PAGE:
MS in Harmony is a cool and really fun way for people with multiple sclerosis and their loved ones to explore the potential of music therapy in achieving harmony of the mind and body. I’m involved because my sister-in-law Courtney has relapsing MS. This was a chance for me to give to her – and to everyone living life with this condition.”
Ben Platt, award-winning actor, singer, and songwriter
MS in Harmony: An award-winning music therapy resource
Welcome to MS in Harmony, a friendly, supportive, informative space where you can discover the effects of multiple sclerosis (MS) on the body and mind—and the potential effect of music therapy as it relates to the physical, mental, and emotional aspects of MS.
Whether you’re living with MS or the loved one or care partner of a person with MS, you’re taking a great first step in exploring this site.
What’s next? Dive into some videos below or read on to learn a little more about music therapy…
Give music therapy a try—and don't be afraid! You don't need to be musical to do or benefit from music therapy.
Learn about how music therapy may positively impact motor function in people with MSExplore Body videos
See how music therapy may help improve long-term memory storage and recall in people with MSDiscover Mind videos
Courtney Platt is a professional dancer living and thriving with MS. She was diagnosed in 2012 at the age of 23 after experiencing unsettling symptoms while on the Season 7 "So You Think You Can Dance" Tour. Since then, Courtney never stopped dancing and has lent her talents to “Glee,” “VH1’s Hit the Floor,” and “The Simpsons," while remaining heavily involved with MS organizations, including the National MS Society.
The first question I asked my neurologist when I was diagnosed with relapsing MS was 'Will I be able to keep dancing?' Her answer was 'You should never stop dancing. It keeps your mind, body, and soul strong,' which was exactly what I needed to hear.
Music will always be a driving force in
Music has been a tool for me, whether I need to be relaxed, I want to cry, I want to be happy, or I want to get amped in the gym. It’s always been something that has helped me and something I turn to often to make me feel good, to get me to feel like I’m back where I belong."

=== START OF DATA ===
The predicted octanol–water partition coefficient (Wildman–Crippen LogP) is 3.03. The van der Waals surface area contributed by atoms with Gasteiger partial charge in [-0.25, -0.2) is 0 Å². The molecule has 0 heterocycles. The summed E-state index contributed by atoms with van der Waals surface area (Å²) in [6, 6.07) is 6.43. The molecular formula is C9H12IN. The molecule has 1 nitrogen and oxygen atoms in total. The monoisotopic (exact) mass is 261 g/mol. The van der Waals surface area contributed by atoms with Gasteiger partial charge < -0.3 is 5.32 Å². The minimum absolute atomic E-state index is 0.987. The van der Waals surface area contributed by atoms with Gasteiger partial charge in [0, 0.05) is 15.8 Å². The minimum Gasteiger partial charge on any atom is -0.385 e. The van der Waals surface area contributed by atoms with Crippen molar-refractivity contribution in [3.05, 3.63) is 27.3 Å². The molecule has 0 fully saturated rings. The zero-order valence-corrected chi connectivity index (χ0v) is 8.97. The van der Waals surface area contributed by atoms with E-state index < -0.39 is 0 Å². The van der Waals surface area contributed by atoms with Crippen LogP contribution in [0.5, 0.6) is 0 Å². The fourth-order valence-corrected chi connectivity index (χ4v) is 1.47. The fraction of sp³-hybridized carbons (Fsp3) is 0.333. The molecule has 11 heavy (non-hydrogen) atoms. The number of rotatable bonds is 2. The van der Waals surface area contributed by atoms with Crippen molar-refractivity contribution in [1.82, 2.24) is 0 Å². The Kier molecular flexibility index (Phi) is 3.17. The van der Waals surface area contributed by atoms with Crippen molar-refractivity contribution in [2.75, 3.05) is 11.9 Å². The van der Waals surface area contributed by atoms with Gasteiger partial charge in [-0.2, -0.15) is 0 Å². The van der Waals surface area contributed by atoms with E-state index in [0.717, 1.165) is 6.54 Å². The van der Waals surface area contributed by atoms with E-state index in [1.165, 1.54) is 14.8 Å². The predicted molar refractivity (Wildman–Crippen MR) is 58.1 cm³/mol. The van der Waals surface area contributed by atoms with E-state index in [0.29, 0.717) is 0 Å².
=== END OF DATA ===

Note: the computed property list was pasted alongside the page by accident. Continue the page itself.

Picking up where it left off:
What is Music Therapy?
Music therapy has been used in conditions like MS for years
Music therapy is an established health profession that uses the effects of music to address individuals’
physical, mental, and emotional needs.
- Music has been shown to affect the:
- amygdala, the part of the brain that regulates emotion and behavior
- hippocampus, the part of our brain that controls memory and learning
- Some people experience sensations like shivers down their spine — or physical reactions like goosebumps — when listening to music. This is due to the measurable effects that music can have on specific parts of our brains
- Music therapy may help promote both mental and physical functional changes in people with neurologic conditions, including multiple sclerosis (MS)
MS damages signaling in the central nervous system. Listening to music has been shown to help improve connectivity between neurons in the brain.
Music and music therapy may have the potential to benefit people with multiple sclerosis
and other neurological diseases in a number of
ways—from the impact that comes with participation in a beloved hobby, to the enrichment of social networks and friendships. Music can also help improve neurological function through the repetitive exercise of cognitive, sensory, and motor pathways. And all these benefits occur while the patient is having fun.”
–James Bowen, MD, Medical Director of the Multiple Sclerosis Center at Swedish Neuroscience Institute in Seattle, WA
We hope you enjoy the videos on this site. Please just remember that they’re not a substitute for individualized sessions with a credentialed music therapist.